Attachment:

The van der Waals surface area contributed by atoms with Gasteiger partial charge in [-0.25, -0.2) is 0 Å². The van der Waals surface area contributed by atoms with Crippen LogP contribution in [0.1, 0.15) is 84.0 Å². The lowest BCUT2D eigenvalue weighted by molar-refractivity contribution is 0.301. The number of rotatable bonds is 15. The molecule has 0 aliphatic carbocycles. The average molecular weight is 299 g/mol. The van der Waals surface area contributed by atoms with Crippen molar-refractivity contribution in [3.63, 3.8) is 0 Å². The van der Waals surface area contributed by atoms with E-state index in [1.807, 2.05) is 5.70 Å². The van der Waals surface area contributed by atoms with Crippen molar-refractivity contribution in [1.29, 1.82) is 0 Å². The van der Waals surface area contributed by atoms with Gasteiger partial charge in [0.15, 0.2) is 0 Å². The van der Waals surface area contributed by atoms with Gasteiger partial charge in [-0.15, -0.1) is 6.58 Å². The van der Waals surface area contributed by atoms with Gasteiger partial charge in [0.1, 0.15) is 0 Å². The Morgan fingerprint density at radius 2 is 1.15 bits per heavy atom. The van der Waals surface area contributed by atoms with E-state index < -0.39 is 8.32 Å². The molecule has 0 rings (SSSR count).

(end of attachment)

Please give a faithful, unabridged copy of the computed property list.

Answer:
The van der Waals surface area contributed by atoms with Gasteiger partial charge in [-0.25, -0.2) is 0 Å². The van der Waals surface area contributed by atoms with Crippen LogP contribution in [0.1, 0.15) is 84.0 Å². The lowest BCUT2D eigenvalue weighted by molar-refractivity contribution is 0.301. The number of rotatable bonds is 15. The molecule has 0 aliphatic carbocycles. The average molecular weight is 299 g/mol. The van der Waals surface area contributed by atoms with Crippen molar-refractivity contribution in [3.63, 3.8) is 0 Å². The van der Waals surface area contributed by atoms with E-state index in [1.807, 2.05) is 5.70 Å². The van der Waals surface area contributed by atoms with Crippen molar-refractivity contribution in [1.29, 1.82) is 0 Å². The van der Waals surface area contributed by atoms with Gasteiger partial charge in [0.15, 0.2) is 0 Å². The van der Waals surface area contributed by atoms with Gasteiger partial charge in [-0.15, -0.1) is 6.58 Å². The van der Waals surface area contributed by atoms with Gasteiger partial charge in [0.1, 0.15) is 0 Å². The Morgan fingerprint density at radius 2 is 1.15 bits per heavy atom. The van der Waals surface area contributed by atoms with E-state index < -0.39 is 8.32 Å². The molecule has 0 rings (SSSR count).